Transitioning to HAPPi

​​Can I transition to a new brand of baby formula or toddler milk formula?

Yes you can!

Before switching formula brands, we suggest speaking to your Health Care Professional for advice as every baby has unique nutritional needs and it important to sure they are met. 

Transitioning formula brands can feel like a daunting process, especially if it’s the only food that your little one has ever known…..but changing formula brands happens for many reasons so we talked to our expert to get all the answers.  

When is the most suitable time to start a baby formula or toddler formula transition?

The most important recommendation is that, where possible, undertake a formula change when there’s little else happening in your baby’s life.  

You’ll want to assess how well the change in diet agrees with your baby, but if your baby is tired from starting daycare or is just getting over an illness, it will be difficult to assess what side effects are a result of the formula change, and which are a result of other factors. 

It’s also recommended starting a formula change early in the day when you can monitor your baby’s reaction, as opposed to just before bed when you may not notice side effects as quickly. 

How do you make the transition from one brand to another?

There are two common methods for changing formula brands…. the ‘fast and functional’ and ‘slow and steady’.

  1. Fast and functional Many babies aren’t phased by the change in formula flavour, with this is mind, many parents have successfully finished a tin of one brand, then started with another, with few, if any, problems.  This method works well if you are changing formula for personal preference, and may also work well if you are changing formula with a clear knowledge of the ingredient in the current formula causing your baby problems (for example, if your baby is displaying signs of a lactose intolerance and you change to a lactose free formula). 
  1. Slow and steady – Babies who have a history of gastrointestinal side effects and/or colic, may better tolerate a slow and steady infant formula transition.  This can be a little more complicated for sleep-deprived parents, so I usually recommend the ‘fast and functional’ method is attempted first if possible.  

Example of a slow and steady transition

Before we start,  it’s essential that both infant formulas are prepared separately according to the brand instructions on each tin to ensure each formula is correctly prepared.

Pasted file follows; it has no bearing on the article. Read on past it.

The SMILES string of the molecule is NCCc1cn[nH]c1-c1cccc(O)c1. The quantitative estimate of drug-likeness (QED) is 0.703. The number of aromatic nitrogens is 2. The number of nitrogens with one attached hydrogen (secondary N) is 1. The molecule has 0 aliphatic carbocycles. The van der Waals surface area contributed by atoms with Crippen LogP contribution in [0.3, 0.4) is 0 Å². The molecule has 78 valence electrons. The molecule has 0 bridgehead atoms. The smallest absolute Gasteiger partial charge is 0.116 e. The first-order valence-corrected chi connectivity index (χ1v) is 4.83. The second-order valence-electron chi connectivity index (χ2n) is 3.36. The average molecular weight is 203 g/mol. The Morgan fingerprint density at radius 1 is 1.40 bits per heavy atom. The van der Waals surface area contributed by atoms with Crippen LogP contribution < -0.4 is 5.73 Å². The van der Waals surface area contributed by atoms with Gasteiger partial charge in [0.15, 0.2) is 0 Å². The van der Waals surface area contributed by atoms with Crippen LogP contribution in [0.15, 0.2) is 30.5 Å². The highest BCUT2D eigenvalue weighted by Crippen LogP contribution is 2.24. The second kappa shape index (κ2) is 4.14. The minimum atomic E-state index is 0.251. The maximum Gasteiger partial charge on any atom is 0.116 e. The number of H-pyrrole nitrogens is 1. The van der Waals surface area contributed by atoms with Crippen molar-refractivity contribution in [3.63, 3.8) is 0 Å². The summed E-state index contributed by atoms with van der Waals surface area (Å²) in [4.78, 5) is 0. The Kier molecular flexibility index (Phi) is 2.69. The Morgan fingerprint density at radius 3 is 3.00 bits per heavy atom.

Traditionally, you can start by mixing 75% of the old formula with 25% of the new formula.  Once your baby has nailed this combo, move on to a 50:50 ratio.  You may then decide to progress to a 75%:25%, new:old formula combination, or skip this step and move straight to the new formula at this point.  

Are there side effects of transitioning baby formula or toddler formula?

As all infant formulas are different, you may notice a slight change in your baby’s poo for a week or so, but if your child is on a cow’s milk formula, you shouldn’t see any significant side effects switching over to another cow milk-based formula. 

If your baby is crying, losing weight developing rashes or constipated or pooing less than twice per week speak to your pediatrician or health care provider and they will advise what is normal. 

Every baby is different, so if you are hesitant about making the swap, it can be helpful to undertake a short log. 

There are many apps available these days to make tracking your baby’s responses much easier.  Consider logging factors such as their crying frequency, frequency of bowel motions, consistency of bowel motions, sleep times and/or rashes.  Track details for up to a week prior to the swap, followed by at least a week after the swap.  It’s always a good idea to take photos of any poos or rashes that you’re concerned about in case you need to show them to your health care professional. 

All in all, do your research to ensure that you feel as confident as possible about the brand that you’re going to use, and if you have any hesitations, seek the advice of a paediatric dietitian or Heath Care Professional.